Science Fiction Space Art and Story Fallacies
Science fiction authors and artists of pulp magazines, comics, and pocket books have often been prophetic in depicting technology of the future. However, more often, have their depictions/predictions been scientifically flawed. Below are two examples. The first is from the 1865 novel by Jules Verne FROM THE EARTH TO THE MOON. The tale has a crew of three men being launched from a 900 foot cannon.
America’s early concern for astronauts was the acceleration forces the body must endure to achieve the speed to reach the Moon. This speed is known as “escape velocity”, the velocity needed to break free enough from Earth’s gravity to orbit the Moon. By gradually accelerating a Moon rocket, these forces rarely exceeded 10 g’s. Based on this, a spaceman’s weight would increase by ten times during the ascent to an Earth/Moon trajectory.
However, for Verne’s canon launch system, the total acceleration from zero to seven miles a second would occur over the 900 foot path within the canon. The laws of physics compute the g-force thousands of times greater than the Earth weight of those fictional 19th century space travelers. The crushing force would immediately result in a mire of flesh and blood at the base of the shell-like space capsule.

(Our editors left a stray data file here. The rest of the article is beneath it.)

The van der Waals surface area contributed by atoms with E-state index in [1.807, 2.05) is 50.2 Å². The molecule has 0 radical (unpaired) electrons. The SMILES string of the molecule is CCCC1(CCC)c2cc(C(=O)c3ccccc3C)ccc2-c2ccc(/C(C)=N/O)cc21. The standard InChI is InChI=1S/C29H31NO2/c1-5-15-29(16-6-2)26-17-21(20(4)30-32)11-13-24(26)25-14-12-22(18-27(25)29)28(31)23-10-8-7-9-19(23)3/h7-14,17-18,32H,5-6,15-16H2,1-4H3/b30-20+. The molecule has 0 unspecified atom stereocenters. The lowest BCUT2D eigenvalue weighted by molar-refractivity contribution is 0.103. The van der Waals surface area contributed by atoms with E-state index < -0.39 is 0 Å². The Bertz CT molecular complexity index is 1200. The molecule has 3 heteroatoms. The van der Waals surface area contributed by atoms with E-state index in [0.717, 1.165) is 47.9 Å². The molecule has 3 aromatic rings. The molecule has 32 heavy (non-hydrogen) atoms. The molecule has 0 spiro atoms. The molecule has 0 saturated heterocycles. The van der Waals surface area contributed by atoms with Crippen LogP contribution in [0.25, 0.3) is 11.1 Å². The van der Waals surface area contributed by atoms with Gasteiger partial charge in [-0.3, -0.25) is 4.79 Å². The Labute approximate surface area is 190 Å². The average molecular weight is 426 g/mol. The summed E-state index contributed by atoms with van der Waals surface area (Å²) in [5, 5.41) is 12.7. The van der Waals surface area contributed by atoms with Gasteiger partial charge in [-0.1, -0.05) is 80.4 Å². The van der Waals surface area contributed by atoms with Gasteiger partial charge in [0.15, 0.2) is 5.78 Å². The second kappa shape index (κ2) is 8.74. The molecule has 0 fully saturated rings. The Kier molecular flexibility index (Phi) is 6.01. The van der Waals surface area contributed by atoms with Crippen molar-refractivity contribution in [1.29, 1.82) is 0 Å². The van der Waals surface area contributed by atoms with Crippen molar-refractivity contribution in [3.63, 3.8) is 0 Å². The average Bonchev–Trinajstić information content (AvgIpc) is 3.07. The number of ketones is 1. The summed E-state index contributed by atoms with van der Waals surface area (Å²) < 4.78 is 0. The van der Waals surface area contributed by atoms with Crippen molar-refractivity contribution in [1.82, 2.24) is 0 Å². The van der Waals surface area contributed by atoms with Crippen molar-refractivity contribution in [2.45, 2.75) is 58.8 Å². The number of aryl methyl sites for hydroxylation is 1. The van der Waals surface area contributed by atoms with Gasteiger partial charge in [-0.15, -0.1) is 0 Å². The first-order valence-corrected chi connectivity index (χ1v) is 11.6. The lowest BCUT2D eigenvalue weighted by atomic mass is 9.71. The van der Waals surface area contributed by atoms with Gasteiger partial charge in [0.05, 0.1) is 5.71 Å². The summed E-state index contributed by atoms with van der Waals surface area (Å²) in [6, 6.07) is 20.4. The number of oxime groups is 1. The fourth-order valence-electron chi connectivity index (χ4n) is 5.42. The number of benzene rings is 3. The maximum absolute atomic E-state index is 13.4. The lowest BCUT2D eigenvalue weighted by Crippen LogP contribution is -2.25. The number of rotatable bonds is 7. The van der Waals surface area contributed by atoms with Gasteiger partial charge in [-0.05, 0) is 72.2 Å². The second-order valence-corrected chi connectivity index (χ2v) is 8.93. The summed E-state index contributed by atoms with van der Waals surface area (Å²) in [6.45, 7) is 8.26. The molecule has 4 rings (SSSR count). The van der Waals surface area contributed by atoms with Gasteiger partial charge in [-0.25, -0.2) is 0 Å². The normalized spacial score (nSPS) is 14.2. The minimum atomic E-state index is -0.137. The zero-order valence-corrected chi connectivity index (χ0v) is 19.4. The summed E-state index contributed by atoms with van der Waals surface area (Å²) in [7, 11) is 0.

NASA exposed astronauts to the stress of launch g-forces using centrifuges. Click here for a video demonstrating the uncomfortable experience of centrifuge training. Next click here to enjoy a Hollywood clip from the movie Rocketman for a centrifuge training mishap.
The Above Drawing is Altogether Scientifically Flawed
Below are a pair of comic book panels depicting the use of an Earth orbiting space station as a “service-station” for NASA’s space shuttle. Knowing that space is a vacuum, i.e., devoid of air, and that the station is in zero-G, i.e., without the effects of gravity, what is flawed about the drawings? Write a one page explanation explaining your answer(s).
What’s Wrong Here?
For Extra Credit, could the shuttle perform the indicated maneuver? (Hint: Every action requires an equal and opposite reaction.)